Solomon, the third king of Israel, wrote more about wisdom than any other biblical writer. He was considered by some to be the wisest man who ever lived. In his writing, he laid out three kinds of people who lack wisdom: the simple lack experience; fools know the difference between right and wrong, but don’t care; and mockers not only know the difference between right and wrong but are critical of those who choose to do right.
Eventually, people in each of these categories need wisdom . . . but they may not find it.
Food for thought
- If you could go back in time ten years and tell your younger self one thing, what would it be?
- In what ways have you seen simple or foolish behavior in people around you? How did those people’s choices affect your life or influence your choices?
- What do you think is the relationship between knowledge and wisdom? How are they similar and how are they different?
- Read Proverbs 1:20–33. Does this passage bother or offend you in any way? If so, how?
- Talk about a time when you traded what you wanted most for what you wanted in the moment. What did you learn from that experience?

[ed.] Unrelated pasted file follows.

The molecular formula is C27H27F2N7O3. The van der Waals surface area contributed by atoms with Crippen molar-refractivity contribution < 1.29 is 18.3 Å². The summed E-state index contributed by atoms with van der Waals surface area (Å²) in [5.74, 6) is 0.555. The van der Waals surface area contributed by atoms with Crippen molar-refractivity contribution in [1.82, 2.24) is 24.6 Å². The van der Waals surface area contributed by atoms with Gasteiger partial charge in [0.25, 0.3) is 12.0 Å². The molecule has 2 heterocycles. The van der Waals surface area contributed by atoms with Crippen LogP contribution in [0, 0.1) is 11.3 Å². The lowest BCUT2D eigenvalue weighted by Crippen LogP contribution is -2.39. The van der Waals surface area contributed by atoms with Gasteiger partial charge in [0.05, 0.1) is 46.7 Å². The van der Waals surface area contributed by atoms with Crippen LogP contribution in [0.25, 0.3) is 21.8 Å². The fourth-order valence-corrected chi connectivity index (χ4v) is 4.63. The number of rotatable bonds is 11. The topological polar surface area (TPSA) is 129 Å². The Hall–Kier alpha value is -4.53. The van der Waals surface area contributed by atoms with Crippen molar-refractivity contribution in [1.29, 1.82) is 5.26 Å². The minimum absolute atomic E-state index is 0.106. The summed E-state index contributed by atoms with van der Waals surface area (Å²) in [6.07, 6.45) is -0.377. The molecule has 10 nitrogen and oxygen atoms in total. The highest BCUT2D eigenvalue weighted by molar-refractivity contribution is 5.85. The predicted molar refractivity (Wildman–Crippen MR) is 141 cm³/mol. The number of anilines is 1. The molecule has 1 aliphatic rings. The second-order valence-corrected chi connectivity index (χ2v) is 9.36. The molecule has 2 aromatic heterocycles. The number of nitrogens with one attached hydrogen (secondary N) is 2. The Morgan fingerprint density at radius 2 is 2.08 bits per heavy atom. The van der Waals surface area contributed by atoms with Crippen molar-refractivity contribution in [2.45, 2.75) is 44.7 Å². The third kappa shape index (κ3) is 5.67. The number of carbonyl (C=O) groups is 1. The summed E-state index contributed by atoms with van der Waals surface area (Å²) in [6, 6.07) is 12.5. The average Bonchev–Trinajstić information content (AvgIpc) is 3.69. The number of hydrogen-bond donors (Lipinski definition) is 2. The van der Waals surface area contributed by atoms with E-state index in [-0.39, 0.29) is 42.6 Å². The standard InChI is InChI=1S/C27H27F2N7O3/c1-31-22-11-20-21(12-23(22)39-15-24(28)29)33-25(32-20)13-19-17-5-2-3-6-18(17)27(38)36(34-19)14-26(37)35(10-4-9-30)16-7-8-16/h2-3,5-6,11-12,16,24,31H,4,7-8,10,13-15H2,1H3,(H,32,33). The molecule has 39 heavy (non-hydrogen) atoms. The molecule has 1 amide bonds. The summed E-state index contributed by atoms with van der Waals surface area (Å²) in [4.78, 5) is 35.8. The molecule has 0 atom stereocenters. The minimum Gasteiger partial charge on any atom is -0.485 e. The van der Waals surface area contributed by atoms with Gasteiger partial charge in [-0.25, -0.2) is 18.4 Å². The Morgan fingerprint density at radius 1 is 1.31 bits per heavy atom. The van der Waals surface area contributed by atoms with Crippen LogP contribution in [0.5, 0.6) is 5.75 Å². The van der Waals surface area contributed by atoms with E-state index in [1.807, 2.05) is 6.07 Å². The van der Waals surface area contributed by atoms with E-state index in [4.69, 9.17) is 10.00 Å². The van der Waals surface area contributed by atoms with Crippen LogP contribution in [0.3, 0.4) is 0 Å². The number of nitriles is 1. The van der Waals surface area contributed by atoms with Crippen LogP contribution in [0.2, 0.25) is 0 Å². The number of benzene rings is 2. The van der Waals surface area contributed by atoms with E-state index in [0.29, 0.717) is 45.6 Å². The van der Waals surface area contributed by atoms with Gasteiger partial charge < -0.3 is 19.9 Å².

- What is an area of your life where you tend to behave like a simple person, a fool, or a mocker? What is one thing you can do this week to change your behavior in that area? How can this group support you?
How can I apply these thoughts?
The path of wisdom offers a way to live in safety, peace, and without fear of harm. But to leverage all that wisdom offers, you have to ask it: In light of my past experience, current circumstances, and future hopes and dreams, what is the wise thing for me to do?
Changing your mind.
Proverbs 1:32–33 For the waywardness of the simple will kill them, and the complacency of fools will destroy them; but whoever listens to me will live in safety and be at ease, without fear of harm.”